As nationwide legalization efforts are spotlighted in the ongoing Presidential campaign and individual states gear up to vote on legalization bills next year, cannabis growers in the U.S. are looking towards new expansion efforts. 

Gearing up to capitalize on future growth in the industry, Harvest Health & Recreation, Inc. (CSE: HARV; OTCQX: HRVSF) just secured a new financing plan to fund acquisitions, license renewals, and continued overall operations. 

The terms of the financing deal through an investment fund managed by Torian Capital Partners will see Harvest netting three tranches of $75 million, up to a total possible loan amount of $225 million. 

A first tranche is due to arrive within the next month, issued as a secured note private placement. Each of the three staggered funding tranches will mature two years after issuance, and come with 8% annual interest rates due to be paid quarterly. 

Discussing the company’s new fundraising effort, Harvest Health & Recreation Chief Executive Officer Steve White commented: 

This transaction positions us well for the strategic acquisition of assets across the cannabis supply chain. With greater financial flexibility, we are better equipped to execute our strategy to aggressively expand our retail and wholesale footprint into key markets, while seeking to build and acquire brands for broad distribution.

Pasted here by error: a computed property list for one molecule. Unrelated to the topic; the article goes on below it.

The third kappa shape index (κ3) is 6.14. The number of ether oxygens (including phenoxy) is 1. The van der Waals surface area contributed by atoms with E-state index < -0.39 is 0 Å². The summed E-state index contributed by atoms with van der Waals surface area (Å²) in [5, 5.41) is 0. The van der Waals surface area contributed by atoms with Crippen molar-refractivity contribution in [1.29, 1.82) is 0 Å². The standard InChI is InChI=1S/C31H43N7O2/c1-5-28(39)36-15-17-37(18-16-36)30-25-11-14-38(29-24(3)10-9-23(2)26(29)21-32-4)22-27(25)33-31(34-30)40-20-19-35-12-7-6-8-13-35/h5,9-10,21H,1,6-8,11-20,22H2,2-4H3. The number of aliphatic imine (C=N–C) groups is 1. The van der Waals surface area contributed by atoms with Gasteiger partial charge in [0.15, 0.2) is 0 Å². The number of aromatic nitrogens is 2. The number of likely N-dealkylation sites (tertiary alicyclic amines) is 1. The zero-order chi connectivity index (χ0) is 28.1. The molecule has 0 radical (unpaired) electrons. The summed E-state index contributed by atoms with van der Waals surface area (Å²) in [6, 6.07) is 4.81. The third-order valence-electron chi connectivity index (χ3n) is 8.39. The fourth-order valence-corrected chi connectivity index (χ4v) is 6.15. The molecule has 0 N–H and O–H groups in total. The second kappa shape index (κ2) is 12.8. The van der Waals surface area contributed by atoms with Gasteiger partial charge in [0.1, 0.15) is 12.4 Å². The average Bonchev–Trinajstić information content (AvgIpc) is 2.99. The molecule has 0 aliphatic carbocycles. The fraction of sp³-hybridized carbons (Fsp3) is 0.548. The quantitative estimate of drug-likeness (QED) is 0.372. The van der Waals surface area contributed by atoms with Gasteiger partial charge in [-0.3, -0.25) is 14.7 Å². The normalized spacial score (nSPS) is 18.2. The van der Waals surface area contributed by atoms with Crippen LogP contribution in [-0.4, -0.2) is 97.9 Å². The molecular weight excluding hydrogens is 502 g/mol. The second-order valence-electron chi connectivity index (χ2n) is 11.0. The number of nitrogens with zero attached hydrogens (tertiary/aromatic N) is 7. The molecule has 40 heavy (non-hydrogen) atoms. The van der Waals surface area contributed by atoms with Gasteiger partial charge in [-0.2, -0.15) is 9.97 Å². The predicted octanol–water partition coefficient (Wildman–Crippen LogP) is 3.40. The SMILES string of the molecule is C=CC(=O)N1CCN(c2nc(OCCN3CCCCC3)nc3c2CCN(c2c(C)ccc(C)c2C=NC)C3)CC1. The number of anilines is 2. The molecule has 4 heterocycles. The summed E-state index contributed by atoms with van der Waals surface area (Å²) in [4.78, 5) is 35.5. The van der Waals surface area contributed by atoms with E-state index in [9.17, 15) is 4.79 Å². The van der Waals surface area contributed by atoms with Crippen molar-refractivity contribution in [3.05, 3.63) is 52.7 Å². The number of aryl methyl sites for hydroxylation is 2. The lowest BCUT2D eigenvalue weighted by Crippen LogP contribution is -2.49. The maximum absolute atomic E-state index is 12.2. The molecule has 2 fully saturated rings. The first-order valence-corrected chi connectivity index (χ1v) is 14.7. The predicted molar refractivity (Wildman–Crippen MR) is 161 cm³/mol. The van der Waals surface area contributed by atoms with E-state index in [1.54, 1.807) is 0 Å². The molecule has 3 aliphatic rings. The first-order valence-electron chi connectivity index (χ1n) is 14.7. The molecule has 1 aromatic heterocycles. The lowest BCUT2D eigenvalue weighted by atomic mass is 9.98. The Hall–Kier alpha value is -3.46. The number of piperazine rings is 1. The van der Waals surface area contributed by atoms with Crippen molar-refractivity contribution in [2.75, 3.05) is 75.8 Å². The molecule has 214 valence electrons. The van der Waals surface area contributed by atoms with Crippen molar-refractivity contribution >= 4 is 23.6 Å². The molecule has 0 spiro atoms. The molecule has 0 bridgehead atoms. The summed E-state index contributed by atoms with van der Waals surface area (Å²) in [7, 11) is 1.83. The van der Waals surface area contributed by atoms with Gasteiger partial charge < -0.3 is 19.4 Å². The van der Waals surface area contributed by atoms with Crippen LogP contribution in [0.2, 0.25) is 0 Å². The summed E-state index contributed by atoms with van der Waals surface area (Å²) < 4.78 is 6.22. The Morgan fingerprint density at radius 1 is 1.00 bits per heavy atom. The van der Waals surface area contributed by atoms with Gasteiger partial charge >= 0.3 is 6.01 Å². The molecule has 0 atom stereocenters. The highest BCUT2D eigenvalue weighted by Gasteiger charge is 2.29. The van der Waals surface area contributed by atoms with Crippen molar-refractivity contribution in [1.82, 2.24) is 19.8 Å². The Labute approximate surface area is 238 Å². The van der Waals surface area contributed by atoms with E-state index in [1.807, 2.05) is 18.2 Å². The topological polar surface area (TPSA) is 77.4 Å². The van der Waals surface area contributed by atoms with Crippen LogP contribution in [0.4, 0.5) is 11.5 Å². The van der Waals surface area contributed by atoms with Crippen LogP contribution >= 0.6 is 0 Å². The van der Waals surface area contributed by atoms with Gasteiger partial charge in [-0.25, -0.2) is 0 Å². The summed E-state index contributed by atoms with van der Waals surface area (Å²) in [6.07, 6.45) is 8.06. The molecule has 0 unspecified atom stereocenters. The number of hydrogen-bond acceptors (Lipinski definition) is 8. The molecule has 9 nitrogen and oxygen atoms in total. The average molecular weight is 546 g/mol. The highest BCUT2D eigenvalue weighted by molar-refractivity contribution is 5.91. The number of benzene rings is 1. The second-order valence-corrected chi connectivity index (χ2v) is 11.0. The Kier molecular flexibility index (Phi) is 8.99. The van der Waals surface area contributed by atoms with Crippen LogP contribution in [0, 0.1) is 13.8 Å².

That financial win follows a recent company setback in Pennsylvania, where the state’s Department of Health denied the grower/processor renewal permit for Harvest’s AGRiMED Industries of PA cultivation site. 

Harvest released a statement last week regarding the Department of Health’s decision and what expected impact it will have on state-wide operations, which can be read in full here. 

In other company news, Harvest just announced two major expansion plans in different states. The company is now acquiring the Arizona-based Urban Greenhouse dispensary and greenhouse, as well as moving into Utah’s new medical cannabis industry. 

Local spin-off Harvest Utah was one of only eight companies to be granted approval to grow medical cannabis by the state’s Department of Agriculture and Food.  

The program will remain small with only eight cultivars for the first year as the Department of Agriculture and Food monitors supply versus demand, and may additionally grant another two licenses in the coming months.